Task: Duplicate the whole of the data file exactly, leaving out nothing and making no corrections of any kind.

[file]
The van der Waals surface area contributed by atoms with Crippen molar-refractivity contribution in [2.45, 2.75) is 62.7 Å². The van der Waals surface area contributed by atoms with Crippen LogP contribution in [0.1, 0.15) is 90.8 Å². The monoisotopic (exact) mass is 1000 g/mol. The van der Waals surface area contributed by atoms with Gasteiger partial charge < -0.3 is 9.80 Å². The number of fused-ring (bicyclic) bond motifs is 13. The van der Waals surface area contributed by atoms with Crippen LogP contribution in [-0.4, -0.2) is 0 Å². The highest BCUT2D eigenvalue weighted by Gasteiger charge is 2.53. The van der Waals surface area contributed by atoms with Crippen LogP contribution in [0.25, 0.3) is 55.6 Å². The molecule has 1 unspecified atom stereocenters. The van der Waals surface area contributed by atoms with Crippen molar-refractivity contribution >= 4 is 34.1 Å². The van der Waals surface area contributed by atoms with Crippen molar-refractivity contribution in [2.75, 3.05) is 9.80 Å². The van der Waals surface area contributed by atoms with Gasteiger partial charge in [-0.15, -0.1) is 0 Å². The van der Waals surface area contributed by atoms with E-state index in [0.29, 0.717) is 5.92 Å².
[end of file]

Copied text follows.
The van der Waals surface area contributed by atoms with Crippen molar-refractivity contribution in [2.45, 2.75) is 62.7 Å². The van der Waals surface area contributed by atoms with Crippen LogP contribution in [0.1, 0.15) is 90.8 Å². The monoisotopic (exact) mass is 1000 g/mol. The van der Waals surface area contributed by atoms with Gasteiger partial charge < -0.3 is 9.80 Å². The number of fused-ring (bicyclic) bond motifs is 13. The van der Waals surface area contributed by atoms with Crippen LogP contribution in [-0.4, -0.2) is 0 Å². The highest BCUT2D eigenvalue weighted by Gasteiger charge is 2.53. The van der Waals surface area contributed by atoms with Crippen LogP contribution in [0.25, 0.3) is 55.6 Å². The molecule has 1 unspecified atom stereocenters. The van der Waals surface area contributed by atoms with Crippen molar-refractivity contribution >= 4 is 34.1 Å². The van der Waals surface area contributed by atoms with Crippen molar-refractivity contribution in [2.75, 3.05) is 9.80 Å². The van der Waals surface area contributed by atoms with Gasteiger partial charge in [-0.15, -0.1) is 0 Å². The van der Waals surface area contributed by atoms with E-state index in [0.29, 0.717) is 5.92 Å².